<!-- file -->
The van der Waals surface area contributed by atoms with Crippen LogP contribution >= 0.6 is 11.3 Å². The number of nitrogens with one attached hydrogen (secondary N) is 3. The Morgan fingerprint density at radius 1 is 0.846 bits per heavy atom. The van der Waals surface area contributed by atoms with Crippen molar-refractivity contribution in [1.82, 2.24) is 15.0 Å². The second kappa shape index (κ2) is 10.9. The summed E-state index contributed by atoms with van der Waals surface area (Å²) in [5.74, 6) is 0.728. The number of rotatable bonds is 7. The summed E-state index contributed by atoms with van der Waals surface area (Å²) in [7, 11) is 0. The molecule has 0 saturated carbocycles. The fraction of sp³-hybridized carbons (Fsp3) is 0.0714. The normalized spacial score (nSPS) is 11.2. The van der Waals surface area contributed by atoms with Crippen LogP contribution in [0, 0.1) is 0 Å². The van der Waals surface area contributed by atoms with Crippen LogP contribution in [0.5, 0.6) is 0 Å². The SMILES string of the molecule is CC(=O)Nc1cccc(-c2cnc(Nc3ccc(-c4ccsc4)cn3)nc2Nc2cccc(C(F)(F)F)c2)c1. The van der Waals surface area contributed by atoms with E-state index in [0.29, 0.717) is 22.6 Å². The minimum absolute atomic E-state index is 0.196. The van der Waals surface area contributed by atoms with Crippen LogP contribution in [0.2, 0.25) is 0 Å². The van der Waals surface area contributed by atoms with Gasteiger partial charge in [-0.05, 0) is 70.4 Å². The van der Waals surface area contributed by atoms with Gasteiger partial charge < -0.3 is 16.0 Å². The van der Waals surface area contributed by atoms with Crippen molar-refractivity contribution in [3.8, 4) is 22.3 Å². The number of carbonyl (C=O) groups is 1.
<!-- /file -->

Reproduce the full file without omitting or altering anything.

The van der Waals surface area contributed by atoms with Crippen LogP contribution >= 0.6 is 11.3 Å². The number of nitrogens with one attached hydrogen (secondary N) is 3. The Morgan fingerprint density at radius 1 is 0.846 bits per heavy atom. The van der Waals surface area contributed by atoms with Crippen molar-refractivity contribution in [1.82, 2.24) is 15.0 Å². The second kappa shape index (κ2) is 10.9. The summed E-state index contributed by atoms with van der Waals surface area (Å²) in [5.74, 6) is 0.728. The number of rotatable bonds is 7. The summed E-state index contributed by atoms with van der Waals surface area (Å²) in [7, 11) is 0. The molecule has 0 saturated carbocycles. The fraction of sp³-hybridized carbons (Fsp3) is 0.0714. The normalized spacial score (nSPS) is 11.2. The van der Waals surface area contributed by atoms with Crippen LogP contribution in [0, 0.1) is 0 Å². The van der Waals surface area contributed by atoms with Crippen LogP contribution in [0.5, 0.6) is 0 Å². The SMILES string of the molecule is CC(=O)Nc1cccc(-c2cnc(Nc3ccc(-c4ccsc4)cn3)nc2Nc2cccc(C(F)(F)F)c2)c1. The van der Waals surface area contributed by atoms with E-state index in [0.29, 0.717) is 22.6 Å². The minimum absolute atomic E-state index is 0.196. The van der Waals surface area contributed by atoms with Crippen LogP contribution in [0.2, 0.25) is 0 Å². The van der Waals surface area contributed by atoms with Gasteiger partial charge in [-0.05, 0) is 70.4 Å². The van der Waals surface area contributed by atoms with Gasteiger partial charge < -0.3 is 16.0 Å². The van der Waals surface area contributed by atoms with Crippen molar-refractivity contribution in [3.8, 4) is 22.3 Å². The number of carbonyl (C=O) groups is 1.